The E.U. imports 35% of its natural gas from Russia. As countries like the Netherlands and Germany have wound down domestic fossil fuel production in recent decades—whether because of depleted reserves or environmental policies—Europe has increasingly turned towards cheap and plentiful imports of Russian natural gas, critical for electricity and heating.
The risks of that dependence—long a source of concern for Russia hawks in the U.S. and Europe—have been crystallizing for months. Natural gas prices nearly tripled last year after demand spiked following the end of pandemic lockdowns, plunging Europe into its most severe energy crisis since the 1970’s. The International Energy Agency says Russia has already worsened the situation by deliberately squeezing gas exports. A military conflict over Ukraine may choke supply even further, spelling some painful months, or even years, for Europe.
But some environmentalists see a silver lining here: this moment could, they argue, act as a wake-up call for Europe on the risks of a fossil-fueled world. “If Europe doesn’t want to be exposed to geopolitical risks like this, it needs to reduce its dependence on natural gas as quickly as possible,” says Euan Graham, a gas transition researcher at climate think tank E3G. “It should act as a real springboard to kind of rethink Europe’s relationship with gas.”
Germany, the E.U.’s center of gravity and one of the countries most dependent on Russian natural gas, has long tried to frame its foreign policy and its energy needs as separate issues. But its new government has signaled it might now shelve authorization of Nord Stream-2, a pipeline that would have boosted gas imports from Russia.
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If Russia invades Ukraine and enters a military conflict with NATO powers, natural gas prices could well double from their already high levels, says Massimo Di Odoardo, vice president of global gas research at energy consultancy Wood Mackenzie. “There’s no telling how high [prices] will go and there’s very little Europe could do to prevent the increases.”
The E.U.’s big fear is that U.S. sanctions, which may limit Russia‘s ability to use dollars or international payment systems, would make it difficult for customers to pay for natural gas orders and cause hold-ups. In a worst case but less likely scenario, Russia could retaliate to sanctions by deliberately slashing gas flows to Europe. “In the Armageddon event that Russia kind of halves exports,” said Di Odoardo, “Europe could only last around six weeks [in cold weather] with the level of storage that they have,” before power outages and rationing would begin in some countries.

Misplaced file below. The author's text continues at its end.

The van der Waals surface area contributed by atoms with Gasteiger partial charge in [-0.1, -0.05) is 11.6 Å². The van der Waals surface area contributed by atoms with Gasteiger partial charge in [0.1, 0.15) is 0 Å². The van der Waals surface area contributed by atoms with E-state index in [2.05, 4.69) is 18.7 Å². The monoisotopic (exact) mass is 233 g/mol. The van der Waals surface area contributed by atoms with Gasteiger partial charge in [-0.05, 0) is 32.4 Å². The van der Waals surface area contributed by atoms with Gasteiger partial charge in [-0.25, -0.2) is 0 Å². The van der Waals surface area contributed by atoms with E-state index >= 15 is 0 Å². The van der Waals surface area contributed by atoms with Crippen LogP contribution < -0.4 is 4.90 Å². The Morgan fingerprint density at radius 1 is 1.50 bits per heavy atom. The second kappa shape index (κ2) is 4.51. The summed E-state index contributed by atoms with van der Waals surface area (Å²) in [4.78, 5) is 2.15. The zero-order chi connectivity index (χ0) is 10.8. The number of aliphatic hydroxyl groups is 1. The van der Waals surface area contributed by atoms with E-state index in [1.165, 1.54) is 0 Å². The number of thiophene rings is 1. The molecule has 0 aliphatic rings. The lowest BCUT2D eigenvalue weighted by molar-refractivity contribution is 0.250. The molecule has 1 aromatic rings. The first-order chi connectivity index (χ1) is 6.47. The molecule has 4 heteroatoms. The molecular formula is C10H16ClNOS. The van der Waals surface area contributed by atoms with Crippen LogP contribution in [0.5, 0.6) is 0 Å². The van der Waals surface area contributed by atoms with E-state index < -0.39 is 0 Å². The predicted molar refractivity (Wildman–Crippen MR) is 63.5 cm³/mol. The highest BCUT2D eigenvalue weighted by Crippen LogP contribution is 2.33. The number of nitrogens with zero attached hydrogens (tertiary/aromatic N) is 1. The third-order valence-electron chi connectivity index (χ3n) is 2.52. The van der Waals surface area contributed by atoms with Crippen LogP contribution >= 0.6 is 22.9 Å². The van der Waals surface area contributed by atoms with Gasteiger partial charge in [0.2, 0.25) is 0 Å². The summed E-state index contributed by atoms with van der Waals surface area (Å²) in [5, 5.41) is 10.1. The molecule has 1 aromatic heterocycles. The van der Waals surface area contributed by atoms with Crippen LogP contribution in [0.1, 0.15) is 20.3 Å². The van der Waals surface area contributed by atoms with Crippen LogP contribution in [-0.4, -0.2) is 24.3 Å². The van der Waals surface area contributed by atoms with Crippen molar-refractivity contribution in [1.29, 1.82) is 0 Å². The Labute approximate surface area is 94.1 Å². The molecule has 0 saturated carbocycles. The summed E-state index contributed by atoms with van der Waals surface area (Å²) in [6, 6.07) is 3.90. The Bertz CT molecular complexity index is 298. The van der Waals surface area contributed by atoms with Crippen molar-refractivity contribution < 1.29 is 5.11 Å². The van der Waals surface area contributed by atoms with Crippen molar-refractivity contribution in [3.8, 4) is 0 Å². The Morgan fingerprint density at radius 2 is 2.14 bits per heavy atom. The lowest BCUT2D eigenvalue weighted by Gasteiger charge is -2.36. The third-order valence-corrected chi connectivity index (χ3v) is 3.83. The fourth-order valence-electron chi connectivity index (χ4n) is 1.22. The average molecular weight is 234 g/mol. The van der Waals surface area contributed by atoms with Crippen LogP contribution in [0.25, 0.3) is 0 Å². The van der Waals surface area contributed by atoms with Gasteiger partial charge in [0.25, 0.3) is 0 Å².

Then there’s the potential for physical damage to gas infrastructure and operations in Ukraine itself, through which roughly a third of Russian exports to Europe flow, which would cause market jitters, likely leading to price increases.
In the short term, Europe has few options to shift its energy mix away from Russian natural gas. Between low reserves, long timelines for new projects, and the E.U.’s green energy ambitions, it would be all but impossible for Europe to significantly step up its own natural gas production. The bloc could partially re-activate recently decommissioned coal plants—undermining its emissions goals with the dirtier fossil fuel—and nuclear plants. But according to Wood Mackenzie doing so would provide at best about 10% of the electricity currently generated by natural gas. And, when it comes to heating, millions of homes across Europe have no alternative but to use natural gas because of the way they are set up.
Europe’s only choice to weather the immediate impact of diminished gas supply would be to seek imports of liquified natural gas (LNG)—a form of the fuel that can be transported from far away by ships—from major producers like the U.S. and Qatar, and the Biden administration is holding crisis talks to help Europe do that. But those countries’ output can only be marginally increased, analysts say, so Europe would be competing with Asian countries for supply. That could spark global price increases.
In the long term, climate advocates say cutting Europe’s dependence on natural gas means scaling up renewable energy as fast as possible for electricity production, as well as overhauling buildings to use clean heating technologies like heat pumps and increasing energy efficiency through insulation retrofits. The latter has the added benefit of allowing governments to prioritize social housing where residents would feel the pain of gas price increases most, according to Graham.
Clean energy and efficiency projects will not solve Europe’s energy crisis within the next few months. But for the region’s leaders, the lessons of this moment will likely shape decisions for years to come. “If we really want to stop long-term making Putin very rich, we have to invest in renewables and we need to do it quickly,” the E.U.’s climate chief Frans Timmermans said Friday. “If you really want to make sure that you can provide stable, affordable energy to your citizens, renewables is the answer.”
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